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Creative Solutions to the Plastic-Free Classroom

4 September 2018 Toby Lester News and Views

Plastic. It’s the dirty word nobody wants to hear. Whatever we do in our day-to-day lives, from public transport to the very food we eat, plastic is everywhere.

While we may not have been aware of the dangers of plastics while growing up, the current generation of children are more in-touch with the dangers of pollution than any preceding it. This is largely attributed to David Attenborough’s work with Blue Planet II, but there’s also increasing societal pressure to find a solution to this problem – pressure that was made clear by the introduction of the supermarket carrier bag tariff.

Today’s children are outspoken about their thoughts on plastic – outraged, even, as this disaster is going to affect them more directly than it will us. And, whether we like it or not, we have to accept that it’s the actions of elder generations are the single biggest cause of plastic pollution.

Children look to us to lead by example. Let’s try to set a good one.

Is Plastic-Free Possible?

How can we set a great example in the classroom? Is it possible?

Unfortunately, a lot of the plastic use in modern classrooms is largely unavoidable. Point your finger anywhere in the classroom, and you’ll probably find plastics used in one way or another. Across the entire school grounds, you’ll find plastic chairs and furniture. However, there are other ways we can avoid plastic waste:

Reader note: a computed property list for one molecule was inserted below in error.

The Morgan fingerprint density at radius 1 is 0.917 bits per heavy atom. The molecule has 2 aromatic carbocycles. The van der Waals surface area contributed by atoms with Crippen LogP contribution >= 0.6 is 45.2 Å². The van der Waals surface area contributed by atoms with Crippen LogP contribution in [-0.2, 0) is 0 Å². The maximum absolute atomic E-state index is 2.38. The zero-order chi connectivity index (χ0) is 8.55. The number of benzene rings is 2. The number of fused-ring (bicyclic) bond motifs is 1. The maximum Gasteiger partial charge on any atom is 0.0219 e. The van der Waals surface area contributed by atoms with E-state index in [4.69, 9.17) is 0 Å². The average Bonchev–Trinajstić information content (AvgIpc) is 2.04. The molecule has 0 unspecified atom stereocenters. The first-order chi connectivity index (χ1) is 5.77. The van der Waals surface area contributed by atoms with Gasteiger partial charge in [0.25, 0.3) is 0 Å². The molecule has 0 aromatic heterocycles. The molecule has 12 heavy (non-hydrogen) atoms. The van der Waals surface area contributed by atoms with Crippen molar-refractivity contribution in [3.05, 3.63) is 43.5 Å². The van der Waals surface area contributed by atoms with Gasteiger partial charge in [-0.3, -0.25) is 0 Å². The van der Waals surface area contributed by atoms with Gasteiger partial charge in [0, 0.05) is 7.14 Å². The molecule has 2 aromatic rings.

• Try reusable clear plastic pouches to display classroom rules and students’ work, rather than laminating it.
  • Hold a Plastic Bag Amnesty for both students and staff. Rather than going straight to landfill, these can be reused in your art and textiles classrooms for a variety of projects. (The sturdier ones are also great to carry your marking in!).
  • Foster children’s creativity by asking them to find more environmentally friendly (and hygenic!) ways to replace the clingfilm and tinfoil their lunches are wrapped in.
  • Consider switching over to square-bound student reading records and diaries. They have sturdy card covers attached by staples, rather than heavy-duty plastic covers and plastic coil binding, so they have less of an environmental footprint.

These are a great starting point, but they’re not an ultimate solution. As with so many things, this is a matter of education. The most effective way to spark environmentalist discussion  and philosophy in your students is to adopt a whole-school approach and to get everyone talking and thinking about it.

You can promote plastic-free school values in assemblies and on posters around the school. PSHE lessons are also the ideal time to discuss plastics and environmental issues with the student body.

Consider adding environmental values and tips to the pages of your student planners. Every student will have one, so they’ll have all the information they need at their fingertips. With a fully customised school planner, you can customise the content of every page, so it’s easy to include your environmental policies.